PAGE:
Tues, Sept 8
Wed, Sept 9
The Library Fanatic
Thurs, Sept 10
Fri, Sept 11
Bluestocking Thinking

Want a copy?! Enter to win a copy of That's (Not) Mine and an adorable full-color poster! Entries must be received by Sunday, September 13th.

Thanks for stopping by!

Wednesday, September 9, 2015

International Literacy Day 2015

Check out this graphic full of literary statistics, and be thankful that you can read and comprehend it!
In honor of International Literacy Day:

Literacy Day
This infographic is the property of
In promoting this graphic, Grammarly will donate $10 to Reading is Fundamental, the literacy promoting charity of my choice!

Monday, September 7, 2015

It's Monday! What Are You Reading? 9-7-15

Thanks to our dynamic hosts: Jen at Teach Mentor Texts and Kelle at Unleashing Readers. Head to either blog to find reviews as well as dozens of links to other blogs filled with reviews!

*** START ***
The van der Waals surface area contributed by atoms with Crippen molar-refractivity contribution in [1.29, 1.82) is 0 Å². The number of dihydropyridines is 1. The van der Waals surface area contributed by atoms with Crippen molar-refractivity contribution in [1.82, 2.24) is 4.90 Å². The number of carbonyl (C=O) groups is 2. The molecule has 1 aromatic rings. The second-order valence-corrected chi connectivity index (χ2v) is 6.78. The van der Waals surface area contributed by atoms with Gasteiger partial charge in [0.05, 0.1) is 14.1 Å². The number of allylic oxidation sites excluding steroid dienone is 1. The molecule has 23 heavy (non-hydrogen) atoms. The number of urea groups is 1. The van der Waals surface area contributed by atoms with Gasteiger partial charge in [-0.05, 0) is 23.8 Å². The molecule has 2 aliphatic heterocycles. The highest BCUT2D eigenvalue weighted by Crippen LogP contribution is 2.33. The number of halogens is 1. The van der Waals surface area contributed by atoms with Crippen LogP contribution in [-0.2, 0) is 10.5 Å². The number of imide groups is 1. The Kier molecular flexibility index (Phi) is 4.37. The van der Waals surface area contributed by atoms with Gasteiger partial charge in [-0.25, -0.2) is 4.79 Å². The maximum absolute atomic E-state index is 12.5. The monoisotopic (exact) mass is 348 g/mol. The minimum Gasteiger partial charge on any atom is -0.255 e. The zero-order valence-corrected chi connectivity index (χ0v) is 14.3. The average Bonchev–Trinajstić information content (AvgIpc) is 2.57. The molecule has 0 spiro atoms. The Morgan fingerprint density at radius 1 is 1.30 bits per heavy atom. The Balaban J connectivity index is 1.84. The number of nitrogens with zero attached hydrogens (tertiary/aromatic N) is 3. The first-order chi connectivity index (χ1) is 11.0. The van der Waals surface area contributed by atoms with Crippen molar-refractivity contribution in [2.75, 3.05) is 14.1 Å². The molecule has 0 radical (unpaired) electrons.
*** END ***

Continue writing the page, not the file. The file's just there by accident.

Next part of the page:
As my son would say, WooooW!, the weather in New England was gorgeous this Labor Day weekend! 

Books I've Recently Read:

 Space Boy and his Sister Dog by Dian Curtis Regan
illustrated by Robert Neubecker
Boyds Mill Press, 2015
32 pages
Recommended for grades pre-k-2

The perfect book for children that love to imagine, which is to say, the perfect book for kids!
Niko (one such imaginative boy), his robot copilot and his pet dog, travel to outer space for adventure. It's important to note that Niko does not want his sister, Posh, to be in this story. But, as sisters sometimes do, she crashes the party and finds herself smack dab in the middle of the book.